The stimulus package is the latest in a long line of recent ad hoc relief efforts for the agricultural economy. Trump did everything he could to bail out farmers and ranchers stung by his own trade war and biofuel policies, in addition to long-term economic winds.
“The program will include direct payments to farmers as well as massive purchases of dairy, meat and agricultural products to get this food to the needy,” Trump said at a White House media briefing. .
Perdue said at the briefing that direct aid to farmers would total $ 16 billion, while the ministry would buy $ 3 billion in excess food to donate to food banks and other organizations.
Senator John Hoeven (RN.D.), Chair of the Senate Appropriations Committee that oversees the spending of the USDA, has released details on how direct aid would be distributed among the commodity sectors, the majority shares going to producers of cattle, pigs and dairy products.
In a conference call with reporters, Perdue said he hoped to receive checks by mail for the farmers by the end of May.
The USDA finances the payments through a combination of the new congressional spending power included in the stimulus package and existing funds. Trump has said additional $ 14 billion in aid will be available in July.
Commodity groups have felt burned in the past by the ministry’s aid efforts. For example, corn producers complained in 2018 that Trump’s bailout paid them only a penny per bushel, while other sectors of the agricultural economy were completely excluded from the program.
The National Pork Producers Council said on Friday that the share of pork producers in the aid package “will not meet what is really needed.”
“Although the direct payments to pork farmers compensate for certain losses for some farmers, they are not sufficient to support the various market players, including those who own pigs as well as the thousands of contract producers who take care of hogs, “said NPPC chairman Howard AV Roth said in a statement.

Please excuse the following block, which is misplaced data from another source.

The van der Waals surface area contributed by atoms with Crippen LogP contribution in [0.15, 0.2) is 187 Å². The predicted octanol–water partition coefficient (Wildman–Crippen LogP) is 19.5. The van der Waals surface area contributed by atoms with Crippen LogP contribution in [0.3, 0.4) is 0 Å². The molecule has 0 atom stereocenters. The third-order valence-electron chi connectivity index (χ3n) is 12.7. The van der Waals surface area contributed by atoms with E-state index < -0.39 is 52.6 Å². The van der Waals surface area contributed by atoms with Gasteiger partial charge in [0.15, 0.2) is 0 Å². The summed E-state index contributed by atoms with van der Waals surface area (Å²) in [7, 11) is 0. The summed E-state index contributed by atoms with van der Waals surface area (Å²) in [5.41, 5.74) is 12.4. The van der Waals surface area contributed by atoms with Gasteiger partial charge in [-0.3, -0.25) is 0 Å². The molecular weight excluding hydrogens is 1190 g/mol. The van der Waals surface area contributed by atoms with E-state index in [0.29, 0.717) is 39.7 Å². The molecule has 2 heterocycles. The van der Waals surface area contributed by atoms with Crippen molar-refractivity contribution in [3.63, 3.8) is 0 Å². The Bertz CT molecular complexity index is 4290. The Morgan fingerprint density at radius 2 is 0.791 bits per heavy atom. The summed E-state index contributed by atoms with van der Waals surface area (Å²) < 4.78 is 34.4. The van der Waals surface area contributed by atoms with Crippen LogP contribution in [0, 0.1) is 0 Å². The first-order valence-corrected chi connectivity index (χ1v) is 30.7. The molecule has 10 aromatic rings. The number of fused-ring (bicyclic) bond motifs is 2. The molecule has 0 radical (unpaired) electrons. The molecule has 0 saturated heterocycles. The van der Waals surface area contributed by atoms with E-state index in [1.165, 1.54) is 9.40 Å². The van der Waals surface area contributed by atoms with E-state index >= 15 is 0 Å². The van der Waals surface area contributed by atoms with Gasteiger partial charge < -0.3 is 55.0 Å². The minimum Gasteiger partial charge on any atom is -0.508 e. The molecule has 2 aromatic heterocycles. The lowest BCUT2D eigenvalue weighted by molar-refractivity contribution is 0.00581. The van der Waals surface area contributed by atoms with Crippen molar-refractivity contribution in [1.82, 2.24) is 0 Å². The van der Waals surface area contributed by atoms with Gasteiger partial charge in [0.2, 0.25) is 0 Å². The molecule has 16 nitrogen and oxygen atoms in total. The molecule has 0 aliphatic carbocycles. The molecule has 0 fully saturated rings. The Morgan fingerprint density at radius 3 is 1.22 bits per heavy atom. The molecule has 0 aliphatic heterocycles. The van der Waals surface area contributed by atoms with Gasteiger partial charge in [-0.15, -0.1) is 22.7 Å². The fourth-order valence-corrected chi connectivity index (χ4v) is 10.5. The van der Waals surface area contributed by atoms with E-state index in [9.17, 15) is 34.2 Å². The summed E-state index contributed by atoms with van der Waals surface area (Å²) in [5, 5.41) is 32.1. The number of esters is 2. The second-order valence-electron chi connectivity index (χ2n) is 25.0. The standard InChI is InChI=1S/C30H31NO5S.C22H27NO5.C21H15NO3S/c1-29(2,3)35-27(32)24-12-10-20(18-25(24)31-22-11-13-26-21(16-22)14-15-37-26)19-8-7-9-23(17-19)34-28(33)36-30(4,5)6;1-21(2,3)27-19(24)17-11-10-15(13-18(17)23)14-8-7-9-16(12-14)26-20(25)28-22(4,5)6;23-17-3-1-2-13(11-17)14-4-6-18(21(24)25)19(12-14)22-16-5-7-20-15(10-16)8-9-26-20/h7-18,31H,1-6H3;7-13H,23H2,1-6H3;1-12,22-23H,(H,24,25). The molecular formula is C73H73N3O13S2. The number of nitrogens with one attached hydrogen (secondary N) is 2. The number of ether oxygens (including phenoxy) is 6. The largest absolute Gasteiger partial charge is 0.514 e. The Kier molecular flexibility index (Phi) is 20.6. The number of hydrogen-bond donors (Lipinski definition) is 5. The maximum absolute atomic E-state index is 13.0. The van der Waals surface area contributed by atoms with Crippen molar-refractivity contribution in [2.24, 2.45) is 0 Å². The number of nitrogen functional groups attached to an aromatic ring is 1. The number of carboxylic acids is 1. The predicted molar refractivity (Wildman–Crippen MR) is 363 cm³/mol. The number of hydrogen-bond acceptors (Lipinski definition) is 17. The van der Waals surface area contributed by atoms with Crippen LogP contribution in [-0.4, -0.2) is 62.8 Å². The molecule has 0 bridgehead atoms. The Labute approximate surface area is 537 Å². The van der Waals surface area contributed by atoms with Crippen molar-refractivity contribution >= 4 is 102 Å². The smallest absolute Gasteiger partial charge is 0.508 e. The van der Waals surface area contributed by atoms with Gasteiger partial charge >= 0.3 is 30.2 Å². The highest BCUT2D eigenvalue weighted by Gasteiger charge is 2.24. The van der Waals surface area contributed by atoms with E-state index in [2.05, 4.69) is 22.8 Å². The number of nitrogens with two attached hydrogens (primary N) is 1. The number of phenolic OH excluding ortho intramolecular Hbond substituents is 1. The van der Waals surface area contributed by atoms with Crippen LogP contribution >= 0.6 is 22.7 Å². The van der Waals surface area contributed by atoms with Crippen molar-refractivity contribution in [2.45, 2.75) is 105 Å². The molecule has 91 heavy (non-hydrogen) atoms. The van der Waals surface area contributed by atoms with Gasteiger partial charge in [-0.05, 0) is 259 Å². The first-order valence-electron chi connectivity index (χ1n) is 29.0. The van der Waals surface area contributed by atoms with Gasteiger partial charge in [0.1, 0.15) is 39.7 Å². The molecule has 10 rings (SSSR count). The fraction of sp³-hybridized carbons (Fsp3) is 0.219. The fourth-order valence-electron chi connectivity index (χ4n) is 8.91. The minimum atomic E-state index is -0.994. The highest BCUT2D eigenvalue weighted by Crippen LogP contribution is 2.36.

The Renewable Fuels Association said the USDA “had missed a crucial opportunity” to help biofuel producers in crisis as drivers avoided the roads and gas consumption plummeted. The group said it was “regrettable and disappointing that the 350,000 workers supported by the US ethanol industry have been left behind.”
Perdue said the USDA has not received enough money from Congress to fully respond to all farmers in need.
“Frankly, at this point, there just isn’t enough money to go around,” he said. “The demand from all sectors was even more than we could meet today.”
The secretary also said that hemp growers may be eligible for aid “if they demonstrate a loss. “
Regarding purchases of basic products, the ministry said it would start by buying about $ 100 million a month each in meat, dairy and fresh produce. Participating distributors and wholesalers will then send boxes of pre-approved products to food banks, faith-based organizations, community groups and other non-profit organizations, the report said.
Last month, Congress authorized the Department of Agriculture to spend more than $ 23 billion to stimulate hard-hit sectors, including livestock and dairy producers, specialty crop producers and producers who sell to local food systems like farmers’ markets. Some of these sectors have suffered for years from headwinds in trade, labor shortages, low commodity prices and the rapid consolidation of agriculture.
Farmers also struggled to access separate elements of the $ 2 trillion stimulus package, including repayable small business loans to help employers keep employees on the payroll.